When you’re selling family-sized camping tents, you’re far more likely to be successful selling them to families with young children who want to go camping than you would be by trying to sell the same tents to business people who go skiing in the mountains during their vacation. Right? Right.
If you want your marketing to have impact where it counts—such as on your bottom line—then niche marketing offers you an opportunity that broader marketing doesn’t. Sure, it might seem like you’re getting better visibility by marketing to a wider audience, but in fact it’s a dilution of your efforts. As a result, your return on investment (ROI) is also diluted. Focus your marketing on meeting the needs of a small group of customers, and enjoy the benefits of better returns on your money.
Reasons Why Niche Marketing Works
#1: It’s Less Crowded
Competition is great under normal circumstances. It’s healthy, it keeps all players on their toes and it keeps prices from getting out of hand. But if you’re offering the same product at the same price to the same people as your competitor, it can get a little, well – crowded, even at the top of your game.
When your products or services are aimed at a very specific, clearly defined audience, you’re less likely to have the same level of competition for your audience. That not only gives you a better chance of getting their attention, but it enables you to customize your messaging very specifically for a small group of people.
#2: Tailoring the Message is Easier
Providing a custom message (and using a customized channel to deliver it) makes sense if you’re speaking directly to a certain market segment. You won’t have to worry about whether you’re using jargon they won’t understand, or if they are accessing the channels you’re using. You’ll know the answers to these questions, because you’ll have used them to determine the style, format and media for each communication.
#3: Helps with Website Development
If you’ve ever tried to commission a website aimed at several different customer segments you’ll know just how difficult it can be. What resonates with the kids just doesn’t cut it with the seniors, and business people prefer a more professional approach than the stay-at-home moms—even in a B2C environment. How much easier is it to target just one of those groups with your website? Pick the market segment most likely to want or buy your product, and speak directly to them. Sure, you’ll get some overlap with other groups, but it will be a bonus, not a driving criteria of the site.
#4: Informs More Effective Content
Inbound marketing makes use of content such as blog posts, social media and other media formats to drive traffic to your site. That means you’re required to create material that encourages users to click through to read it, and unless they do so, you aren’t likely to get any leads. How much more effective will your content be if it’s written directly for your audience, rather than trying to appeal to everyone including their parents, grandparents or the opposite gender?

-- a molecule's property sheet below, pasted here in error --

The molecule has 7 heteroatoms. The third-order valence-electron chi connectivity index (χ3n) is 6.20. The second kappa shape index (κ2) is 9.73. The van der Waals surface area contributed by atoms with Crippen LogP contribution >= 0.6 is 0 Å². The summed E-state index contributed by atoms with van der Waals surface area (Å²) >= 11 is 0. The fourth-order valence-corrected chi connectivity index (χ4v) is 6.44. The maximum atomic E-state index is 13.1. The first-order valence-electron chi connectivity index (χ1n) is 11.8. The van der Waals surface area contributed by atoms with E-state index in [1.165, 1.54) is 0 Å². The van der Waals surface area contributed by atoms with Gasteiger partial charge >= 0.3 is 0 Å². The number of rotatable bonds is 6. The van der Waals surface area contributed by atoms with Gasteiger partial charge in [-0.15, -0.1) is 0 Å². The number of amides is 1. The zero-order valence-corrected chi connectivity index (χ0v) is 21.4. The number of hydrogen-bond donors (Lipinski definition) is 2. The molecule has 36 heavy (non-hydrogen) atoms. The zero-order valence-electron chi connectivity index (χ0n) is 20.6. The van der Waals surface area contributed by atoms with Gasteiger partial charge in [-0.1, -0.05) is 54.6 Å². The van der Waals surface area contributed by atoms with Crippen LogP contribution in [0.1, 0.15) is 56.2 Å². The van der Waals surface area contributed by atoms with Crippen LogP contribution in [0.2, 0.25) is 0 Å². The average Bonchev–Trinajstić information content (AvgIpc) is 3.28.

How to Get it Right
Targeting a narrow niche is a great concept, but unless you get it right you aren’t going to see any increase in your ROI. The most important ways to ensure your marketing strategy is spot on are:
- Do Adequate Market Research: Unless you know your target audience and their needs and wants inside out, you could be engaging in a hit-or-miss campaign. It isn’t enough to gather basic demographic information such as age, income and marital status; you actually need to know what their problems are, what solutions they are likely to have tried and what their “pain points” are.
- Perform a Market Test: Before you invest a chunk of your hard-earned money in a marketing premise that might not work for your business, do test-market exercise. This should include detailed analysis of the competitors you might find active in the same niche, how they are marketing and what their levels of success seem to be.
- Identify the Right Language: When you’re McDonalds selling burgers, it’s simple to focus on the features of the product and let it sell itself. That won’t work quite so well in niche marketing, however, and if you use the wrong wording your target audience won’t identify with you the way you want them to. It’s important to speak the “language” or your niche, to know the market’s hot buttons and to be able to communicate from within as a member of the target group, not an outsider. It might even be necessary to change some of the elements of your marketing such as your website design, logo and company slogan, if they aren’t ideal for your audience.
Don’t try to be all things to all people; it never worked in the past and it doesn’t work now. Rather, focus your attention on the market segments that are profitable for you, and let the rest of the market take care of itself.